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Realitymod.com Gameplay PR: Falklands - Aircraft Updates

Discussion in 'News' started by PRTA Bot, Nov 18, 2016.

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    PRTA Bot PRTA Bot Robot Factory

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    Hey Guys!

    Firstly sorry it's been such a long time since my last update, but some real life issues came up earlier in the year and then in the summer I got an opportunity to travel to Indochina and the North American Great Lakes for a couple of months which I couldn't turn down. As such I'm sorry to say that I haven't been able to work on PR as much as I originally planned to this year and I regret to inform you, that we have decided that the Type 21 Frigate, and some other assets and gameplay features related to it will not be making the v1.4 release as we had originally stated. However we are all working on doing the final polish for v1.4 and there are still a lot of other features for you to enjoy, and the Frigate will just be making an appearance at a later date is all :wink:


    With that said let's take a look at some of the new stuff coming with the v1.4 PR: Falklands integration!
    This highlight is mostly an extension of the PR:F Update #15 highlight where we have added and changed a few things since that was written :wink:


    Mk17 1000lb General Purpose Bomb

    This British-made dumb bomb is a relic of WW2, with an updated tail thin and arming fuse than its original WW2 design but it's basically the same bomb that Lancasters Bombers dropped on Berlin.

    This bomb was used by both sides during the war since ironically, the British sold lots of these bombs to Argentina before the conflict broke out, along with lots of other British-made weapons, such as the Blowpipe & Tigercat SAMs to name a few.

    This was possibly the most used bomb by the Argentinians during the 1982 Falklands war and was responsible for sinking quite a few ships. This is also the same type of bomb dropped on Port Stanley Airport by a Avro Vulcan Bomber in Operation Black Buck, cratering the runway, as well was the main bomb used in the follow-up attack by Harriers the next morning, as well as during the rest of the conflict in ground support efforts.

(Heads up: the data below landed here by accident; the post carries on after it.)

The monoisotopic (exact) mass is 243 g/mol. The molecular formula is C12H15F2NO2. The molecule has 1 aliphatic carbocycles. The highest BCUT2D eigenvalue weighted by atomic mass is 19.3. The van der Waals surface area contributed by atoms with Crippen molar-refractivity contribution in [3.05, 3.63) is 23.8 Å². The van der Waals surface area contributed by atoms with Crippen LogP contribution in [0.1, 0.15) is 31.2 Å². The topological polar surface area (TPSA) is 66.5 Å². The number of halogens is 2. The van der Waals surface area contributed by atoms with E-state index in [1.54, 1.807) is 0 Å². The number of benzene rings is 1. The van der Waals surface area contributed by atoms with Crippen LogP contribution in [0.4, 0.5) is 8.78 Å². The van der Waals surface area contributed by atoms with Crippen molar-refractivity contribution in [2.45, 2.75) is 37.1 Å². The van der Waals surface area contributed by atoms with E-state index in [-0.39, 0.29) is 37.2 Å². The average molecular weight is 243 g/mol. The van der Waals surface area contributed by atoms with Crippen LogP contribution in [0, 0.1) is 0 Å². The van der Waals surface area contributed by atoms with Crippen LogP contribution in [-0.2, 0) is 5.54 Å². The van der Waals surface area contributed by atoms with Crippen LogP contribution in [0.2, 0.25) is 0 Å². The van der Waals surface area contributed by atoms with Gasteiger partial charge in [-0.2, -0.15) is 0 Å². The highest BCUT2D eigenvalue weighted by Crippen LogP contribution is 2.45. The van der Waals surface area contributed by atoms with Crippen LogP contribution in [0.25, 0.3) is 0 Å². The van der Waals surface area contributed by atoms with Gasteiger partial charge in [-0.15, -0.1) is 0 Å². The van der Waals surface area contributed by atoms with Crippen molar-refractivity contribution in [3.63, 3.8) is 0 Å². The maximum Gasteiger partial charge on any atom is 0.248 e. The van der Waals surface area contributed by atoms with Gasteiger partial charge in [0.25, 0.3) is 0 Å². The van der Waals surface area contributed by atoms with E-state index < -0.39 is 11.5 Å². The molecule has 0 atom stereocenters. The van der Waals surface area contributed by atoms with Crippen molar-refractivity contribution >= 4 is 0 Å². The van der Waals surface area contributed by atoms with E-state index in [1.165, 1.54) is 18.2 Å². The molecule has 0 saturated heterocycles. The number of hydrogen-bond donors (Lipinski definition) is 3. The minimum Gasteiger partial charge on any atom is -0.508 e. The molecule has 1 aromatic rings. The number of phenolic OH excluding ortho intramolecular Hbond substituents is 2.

[​IMG][​IMG][​IMG]
    [​IMG][​IMG][​IMG]

    Credits:
    Model: [R-DEV]ddeo & [R-DEV]Rhino
    Texture: [R-DEV]ddeo & [R-DEV]Rhino
    Coding: [R-DEV]Rhino


    Mk82 "Snakeye" 500lb Retarded Bomb

    The Snakeye bomb is a development of the Mark 80 series of weapons, designed by Ed Heinemann, designer of the legendary A-4 Skyhawk. The Mark 80 series of bombs were designed as low drag weapons to be carried on pylons of aircraft, unlike the older Mark 50 series of weapons that had been designed to fit in internal bomb bays of World War II bombers. The problem with this low drag design was that it made dropping the bombs at low altitude incredibly dangerous as the blast of the bomb could easily damage or even destroy the aircraft that dropped it before it had a chance to get away.

    The "Snake Eye" Retarding Thins package was designed in the 1960s as a requirement of the Vietnam War, for the Mark 80 series of bombs as a low-level bomb with pop-out fins that deploy once dropped from the aircraft. When deployed these fins significantly increase the drag on the bomb, slowing its fall and abbreviating its forward trajectory, giving the aircraft time to get clear of the blast zone when bombing from low altitudes, but also keeping a low drag profile while still attached to the aircraft.
    However, these bombs are less accurate than conventional free-fall "dumb" bombs as their high drag area makes them more susceptible to crosswinds, potentially altering their course.

    [​IMG][​IMG][​IMG]
    [​IMG][​IMG][​IMG]

    The Snakeye bomb can also be dropped in low-drag mode, if the pilot selects this option in the aircraft's weapon system, and will function exactly like its normal low-drag counterpart.

    [​IMG][​IMG][​IMG]

    The Snakeye retarding tail attachment where only used by the Argentinians and not in very large numbers, even thou the Argentine pilots were doing extremely low-level bombing of the British Fleet to avoid their radar. As such, in-game these will only be seen on the A-4C Skyhawk variant.


    Credits:
    Model: DiCE & [R-DEV]Rhino
    Texture: DiCE & [R-DEV]Rhino